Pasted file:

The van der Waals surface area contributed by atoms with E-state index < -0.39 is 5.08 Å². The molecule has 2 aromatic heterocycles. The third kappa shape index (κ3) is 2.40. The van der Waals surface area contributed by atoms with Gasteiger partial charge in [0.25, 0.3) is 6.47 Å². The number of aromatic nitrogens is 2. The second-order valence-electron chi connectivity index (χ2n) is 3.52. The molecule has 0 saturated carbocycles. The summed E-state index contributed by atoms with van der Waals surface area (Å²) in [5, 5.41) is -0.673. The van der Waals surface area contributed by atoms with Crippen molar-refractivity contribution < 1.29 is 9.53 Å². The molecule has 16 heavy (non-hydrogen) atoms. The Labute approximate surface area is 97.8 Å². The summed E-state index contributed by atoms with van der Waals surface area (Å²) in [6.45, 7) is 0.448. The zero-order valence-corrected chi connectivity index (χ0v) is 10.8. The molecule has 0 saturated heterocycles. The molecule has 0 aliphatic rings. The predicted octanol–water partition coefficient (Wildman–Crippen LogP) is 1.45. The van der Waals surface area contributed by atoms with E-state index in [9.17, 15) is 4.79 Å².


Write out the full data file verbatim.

The van der Waals surface area contributed by atoms with E-state index < -0.39 is 5.08 Å². The molecule has 2 aromatic heterocycles. The third kappa shape index (κ3) is 2.40. The van der Waals surface area contributed by atoms with Gasteiger partial charge in [0.25, 0.3) is 6.47 Å². The number of aromatic nitrogens is 2. The second-order valence-electron chi connectivity index (χ2n) is 3.52. The molecule has 0 saturated carbocycles. The summed E-state index contributed by atoms with van der Waals surface area (Å²) in [5, 5.41) is -0.673. The van der Waals surface area contributed by atoms with Crippen molar-refractivity contribution < 1.29 is 9.53 Å². The molecule has 16 heavy (non-hydrogen) atoms. The Labute approximate surface area is 97.8 Å². The summed E-state index contributed by atoms with van der Waals surface area (Å²) in [6.45, 7) is 0.448. The zero-order valence-corrected chi connectivity index (χ0v) is 10.8. The molecule has 0 saturated heterocycles. The molecule has 0 aliphatic rings. The predicted octanol–water partition coefficient (Wildman–Crippen LogP) is 1.45. The van der Waals surface area contributed by atoms with E-state index in [9.17, 15) is 4.79 Å².